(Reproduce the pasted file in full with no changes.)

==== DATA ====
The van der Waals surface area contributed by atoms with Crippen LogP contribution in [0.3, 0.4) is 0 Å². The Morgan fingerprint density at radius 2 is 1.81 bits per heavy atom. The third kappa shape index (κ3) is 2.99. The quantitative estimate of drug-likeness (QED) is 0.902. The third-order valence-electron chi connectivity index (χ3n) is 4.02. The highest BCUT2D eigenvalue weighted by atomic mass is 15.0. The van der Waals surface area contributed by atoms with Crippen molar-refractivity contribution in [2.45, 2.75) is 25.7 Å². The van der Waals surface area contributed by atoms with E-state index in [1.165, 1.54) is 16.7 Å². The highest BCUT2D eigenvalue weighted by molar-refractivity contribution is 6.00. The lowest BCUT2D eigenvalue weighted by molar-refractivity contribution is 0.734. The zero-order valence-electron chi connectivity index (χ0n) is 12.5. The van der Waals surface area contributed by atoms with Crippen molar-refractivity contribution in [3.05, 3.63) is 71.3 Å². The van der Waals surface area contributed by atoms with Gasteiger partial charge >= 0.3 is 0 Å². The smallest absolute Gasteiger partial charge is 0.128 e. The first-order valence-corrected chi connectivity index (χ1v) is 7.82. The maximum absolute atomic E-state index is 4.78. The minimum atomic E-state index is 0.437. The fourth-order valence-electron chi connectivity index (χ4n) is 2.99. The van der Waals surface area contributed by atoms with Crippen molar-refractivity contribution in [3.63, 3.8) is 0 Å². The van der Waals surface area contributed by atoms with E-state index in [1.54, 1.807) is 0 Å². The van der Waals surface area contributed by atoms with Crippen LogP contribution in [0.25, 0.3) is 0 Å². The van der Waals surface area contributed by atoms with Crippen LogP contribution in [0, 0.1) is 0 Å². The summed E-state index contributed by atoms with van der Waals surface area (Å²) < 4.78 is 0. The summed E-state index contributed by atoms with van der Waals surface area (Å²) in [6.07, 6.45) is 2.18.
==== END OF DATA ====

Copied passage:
The van der Waals surface area contributed by atoms with Crippen LogP contribution in [0.3, 0.4) is 0 Å². The Morgan fingerprint density at radius 2 is 1.81 bits per heavy atom. The third kappa shape index (κ3) is 2.99. The quantitative estimate of drug-likeness (QED) is 0.902. The third-order valence-electron chi connectivity index (χ3n) is 4.02. The highest BCUT2D eigenvalue weighted by atomic mass is 15.0. The van der Waals surface area contributed by atoms with Crippen molar-refractivity contribution in [2.45, 2.75) is 25.7 Å². The van der Waals surface area contributed by atoms with E-state index in [1.165, 1.54) is 16.7 Å². The highest BCUT2D eigenvalue weighted by molar-refractivity contribution is 6.00. The lowest BCUT2D eigenvalue weighted by molar-refractivity contribution is 0.734. The zero-order valence-electron chi connectivity index (χ0n) is 12.5. The van der Waals surface area contributed by atoms with Crippen molar-refractivity contribution in [3.05, 3.63) is 71.3 Å². The van der Waals surface area contributed by atoms with Gasteiger partial charge >= 0.3 is 0 Å². The smallest absolute Gasteiger partial charge is 0.128 e. The first-order valence-corrected chi connectivity index (χ1v) is 7.82. The maximum absolute atomic E-state index is 4.78. The minimum atomic E-state index is 0.437. The fourth-order valence-electron chi connectivity index (χ4n) is 2.99. The van der Waals surface area contributed by atoms with Crippen molar-refractivity contribution in [3.63, 3.8) is 0 Å². The van der Waals surface area contributed by atoms with E-state index in [1.54, 1.807) is 0 Å². The van der Waals surface area contributed by atoms with Crippen LogP contribution in [0.25, 0.3) is 0 Å². The van der Waals surface area contributed by atoms with Crippen LogP contribution in [0, 0.1) is 0 Å². The summed E-state index contributed by atoms with van der Waals surface area (Å²) < 4.78 is 0. The summed E-state index contributed by atoms with van der Waals surface area (Å²) in [6.07, 6.45) is 2.18.